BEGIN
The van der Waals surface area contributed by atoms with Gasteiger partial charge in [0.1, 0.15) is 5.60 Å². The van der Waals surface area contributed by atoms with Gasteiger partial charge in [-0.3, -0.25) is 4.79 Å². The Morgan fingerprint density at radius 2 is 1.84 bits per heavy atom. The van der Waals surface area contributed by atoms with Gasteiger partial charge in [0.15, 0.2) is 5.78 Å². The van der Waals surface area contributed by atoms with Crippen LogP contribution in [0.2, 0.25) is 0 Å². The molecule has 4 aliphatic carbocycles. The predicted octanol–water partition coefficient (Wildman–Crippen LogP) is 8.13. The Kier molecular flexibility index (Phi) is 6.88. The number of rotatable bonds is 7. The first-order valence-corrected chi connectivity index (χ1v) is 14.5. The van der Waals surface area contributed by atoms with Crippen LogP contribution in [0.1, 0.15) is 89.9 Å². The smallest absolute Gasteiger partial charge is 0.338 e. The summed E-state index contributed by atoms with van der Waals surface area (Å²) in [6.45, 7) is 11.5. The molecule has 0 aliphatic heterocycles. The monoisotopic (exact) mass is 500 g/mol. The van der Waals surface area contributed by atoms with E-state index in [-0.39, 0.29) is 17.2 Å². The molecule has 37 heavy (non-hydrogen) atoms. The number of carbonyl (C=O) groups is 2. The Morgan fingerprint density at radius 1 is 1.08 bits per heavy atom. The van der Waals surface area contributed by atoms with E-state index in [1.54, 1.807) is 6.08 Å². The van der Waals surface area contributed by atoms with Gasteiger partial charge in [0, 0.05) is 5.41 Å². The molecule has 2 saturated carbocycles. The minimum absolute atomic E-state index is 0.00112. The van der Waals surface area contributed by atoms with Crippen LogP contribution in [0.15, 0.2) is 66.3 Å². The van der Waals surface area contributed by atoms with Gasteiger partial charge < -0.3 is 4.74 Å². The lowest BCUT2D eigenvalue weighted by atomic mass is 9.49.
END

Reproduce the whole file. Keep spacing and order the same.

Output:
The van der Waals surface area contributed by atoms with Gasteiger partial charge in [0.1, 0.15) is 5.60 Å². The van der Waals surface area contributed by atoms with Gasteiger partial charge in [-0.3, -0.25) is 4.79 Å². The Morgan fingerprint density at radius 2 is 1.84 bits per heavy atom. The van der Waals surface area contributed by atoms with Gasteiger partial charge in [0.15, 0.2) is 5.78 Å². The van der Waals surface area contributed by atoms with Crippen LogP contribution in [0.2, 0.25) is 0 Å². The molecule has 4 aliphatic carbocycles. The predicted octanol–water partition coefficient (Wildman–Crippen LogP) is 8.13. The Kier molecular flexibility index (Phi) is 6.88. The number of rotatable bonds is 7. The first-order valence-corrected chi connectivity index (χ1v) is 14.5. The van der Waals surface area contributed by atoms with Crippen LogP contribution in [0.1, 0.15) is 89.9 Å². The smallest absolute Gasteiger partial charge is 0.338 e. The summed E-state index contributed by atoms with van der Waals surface area (Å²) in [6.45, 7) is 11.5. The molecule has 0 aliphatic heterocycles. The monoisotopic (exact) mass is 500 g/mol. The van der Waals surface area contributed by atoms with E-state index in [-0.39, 0.29) is 17.2 Å². The molecule has 37 heavy (non-hydrogen) atoms. The number of carbonyl (C=O) groups is 2. The Morgan fingerprint density at radius 1 is 1.08 bits per heavy atom. The van der Waals surface area contributed by atoms with E-state index in [1.54, 1.807) is 6.08 Å². The van der Waals surface area contributed by atoms with Gasteiger partial charge in [0, 0.05) is 5.41 Å². The molecule has 2 saturated carbocycles. The minimum absolute atomic E-state index is 0.00112. The van der Waals surface area contributed by atoms with Crippen LogP contribution in [0.15, 0.2) is 66.3 Å². The van der Waals surface area contributed by atoms with Gasteiger partial charge < -0.3 is 4.74 Å². The lowest BCUT2D eigenvalue weighted by atomic mass is 9.49.